By Melpomene Whitehead

Photos by Pruiga Phur


It seems that as the days get longer, the month goes by faster. Where did June go? I started the month off with the free, outdoor 3 Farms Festival at East River Park. East River Park was a favorite haunt in my youth (a few years ago, when I lived downtown). I used to just go and sit by the water and watch the old Hispanic men fish for dinner. How did they live so long, eating that vile East River fish? Nietzsche was right, I guess, and Darwin. Anyway, there was a dilapidated lovely old band shell down there, covered with weeds and ivy and graffiti, and if the light was right, misty and grey, it looked positively haunted. Or at least British. Sadly, the band shell was replaced with a new fancy modern one, but, not sadly, the city is allowing outdoor flux information systemsconcerts to be put on there. The 3 farms festival was named after the three farms that used to make up the lower east side. I know one belong to Peter Stuyvesant, I can’t remember who owned the other two, even though we were told constantly by the host of the festival (the guy who hosts the Punk Rock Karaoke at Arlene Grocery, whose name escapes me). A bunch of bands played, but sadly I missed Lesion, who I’m sure was the best of the bunch. It must have been weird to see Essen, Germany’s most famous satanic rockers belting out ditties like “My Clone’s Boner” during the daylight hours. I hope they didn’t get sunburned. But we stayed through the entire fest, long enough to see headliners Flux Information Systems, who have gone from being a traditional band with real instruments to being an electro-pop band. The electro-pop is so popular with the kiddies these days, as was evident by the large contingent of ugly yet fashionable people in their late teens and early 20s. They were making themselves intentionally ugly, by the way, so I’m sure they won’t be insulted if I call them such. Bad haircuts and facial hair abounded, and some of them are so skinny I don’t know how they stand up. Flux was entertaining in a funny if derivative early 80s white boy hip hop way. The whole scene reminded me of my high school days, going to PS1 and pretending to be a hipster (and yes, PS1 will be having a summer festival every Saturday beginning in July and going through August. It’s always fun, full of drunk hipsters, loud dance music, and usually some water-related thing in which to hang. I liked the first year, a few summers ago, when they had the outdoor sauna and the baby pools, but last year’s mist area was pretty cool too, literally). I’m feeling like I should dye my hair manic panic pink like I did back in the 80s, and break out the antique dresses hiding in the back of my closet.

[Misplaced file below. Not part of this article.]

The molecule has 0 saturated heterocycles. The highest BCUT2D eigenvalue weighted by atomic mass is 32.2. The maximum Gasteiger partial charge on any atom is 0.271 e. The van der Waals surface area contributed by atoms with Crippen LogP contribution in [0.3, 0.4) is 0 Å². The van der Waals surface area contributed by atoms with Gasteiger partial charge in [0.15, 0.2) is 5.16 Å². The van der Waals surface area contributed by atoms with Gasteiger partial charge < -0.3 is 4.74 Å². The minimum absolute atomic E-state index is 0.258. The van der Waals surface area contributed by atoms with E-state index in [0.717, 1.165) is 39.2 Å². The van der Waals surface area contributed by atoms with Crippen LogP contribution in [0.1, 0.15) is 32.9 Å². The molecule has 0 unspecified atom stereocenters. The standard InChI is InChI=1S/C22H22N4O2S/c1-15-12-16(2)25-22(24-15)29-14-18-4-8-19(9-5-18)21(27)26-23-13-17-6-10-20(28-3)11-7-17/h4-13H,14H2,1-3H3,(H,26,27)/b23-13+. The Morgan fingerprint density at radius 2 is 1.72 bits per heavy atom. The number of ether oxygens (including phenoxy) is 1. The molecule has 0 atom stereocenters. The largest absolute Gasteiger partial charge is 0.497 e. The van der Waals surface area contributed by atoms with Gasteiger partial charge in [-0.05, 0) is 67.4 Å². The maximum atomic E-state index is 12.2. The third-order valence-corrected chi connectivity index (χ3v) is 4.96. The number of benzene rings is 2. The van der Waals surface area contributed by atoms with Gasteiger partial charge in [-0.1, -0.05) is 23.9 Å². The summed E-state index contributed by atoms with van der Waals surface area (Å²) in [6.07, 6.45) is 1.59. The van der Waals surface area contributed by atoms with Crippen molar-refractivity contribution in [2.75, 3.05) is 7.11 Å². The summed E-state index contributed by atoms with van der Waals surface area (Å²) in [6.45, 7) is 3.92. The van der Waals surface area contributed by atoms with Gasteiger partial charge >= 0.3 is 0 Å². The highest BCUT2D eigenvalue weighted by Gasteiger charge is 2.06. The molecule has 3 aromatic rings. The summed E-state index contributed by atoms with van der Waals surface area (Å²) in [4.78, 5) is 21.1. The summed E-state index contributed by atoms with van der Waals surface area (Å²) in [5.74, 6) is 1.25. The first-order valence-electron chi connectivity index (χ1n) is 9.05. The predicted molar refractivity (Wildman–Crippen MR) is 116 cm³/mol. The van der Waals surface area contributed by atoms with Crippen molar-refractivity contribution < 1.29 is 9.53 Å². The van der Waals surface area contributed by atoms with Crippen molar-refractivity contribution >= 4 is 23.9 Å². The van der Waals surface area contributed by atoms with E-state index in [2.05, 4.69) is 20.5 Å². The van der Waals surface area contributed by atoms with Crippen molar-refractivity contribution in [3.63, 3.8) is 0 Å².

I’d heard that Megan and Mason of Blinder had barricaded themselves in a cave in North Carolina and were whiling away the hours recording bird twitterings. At least I think t heard that. And I thought to myself, are they becoming Birdsongs of the Mesozoic, the band that Roger Miller started after Mission of Burma? But no, they too, under their new guise of The Method and Result, were brushing up on their electro-pop. Now Mason plays, along with upright bass, a power Mac sequestered in a red wagon. Megan still gets to sing and play guitar. The duo made their NYC debut this June at Luxx. You can hear some mp3s of TMAR at


Yet more electro-pop was found at the Downtown bar in mid-June with the Radio Shock/Radio Shack record release party. We got there early and got to see The Organ Donors from Baltimore, an intense and funny noise-core band. Their two lead “singers” hung out in the audience and screamed and danced and flailed, the drummer had a minor nervous breakdown, and the keyboard player set up a huge heavy keyboard that he never used. I love this sort of thing. Let’s call it conceptual mayhem. The club got remarkably crowded for the headliners. Suddenly, people who look like they read Time Out New York are going to electro-pop shows. Am I going to run into my mother at one of these shows? That might be embarrassing. Radio Shack is an interesting quirky band, doing songs sort of in a later Human League style, but with subversive messages. They sing about TV news and anti-radio shackdepressants, they come out dressed in clean-room suits… they’re cute. They gotta drop the Pointer Sisters cover from their set, though. Anyway, after the Banana Republic crew showed up I was sort of anxious to get out and we left before Radio Shock came on for his set. I tend to get agitated listening in on these brain dead conversations between these folks, but I can’t stop myself. My favorite snippet was of this chick chatting up this very drunk boy. The Mets and Yankees were playing each other that night, and she said something about how it ain’t over until Keith Hernandez gets up at bat and the guy, who is so drunk he’s swaying, says to her, “So, you like baseball?” Sometimes I wonder how these people can live, being so dumb.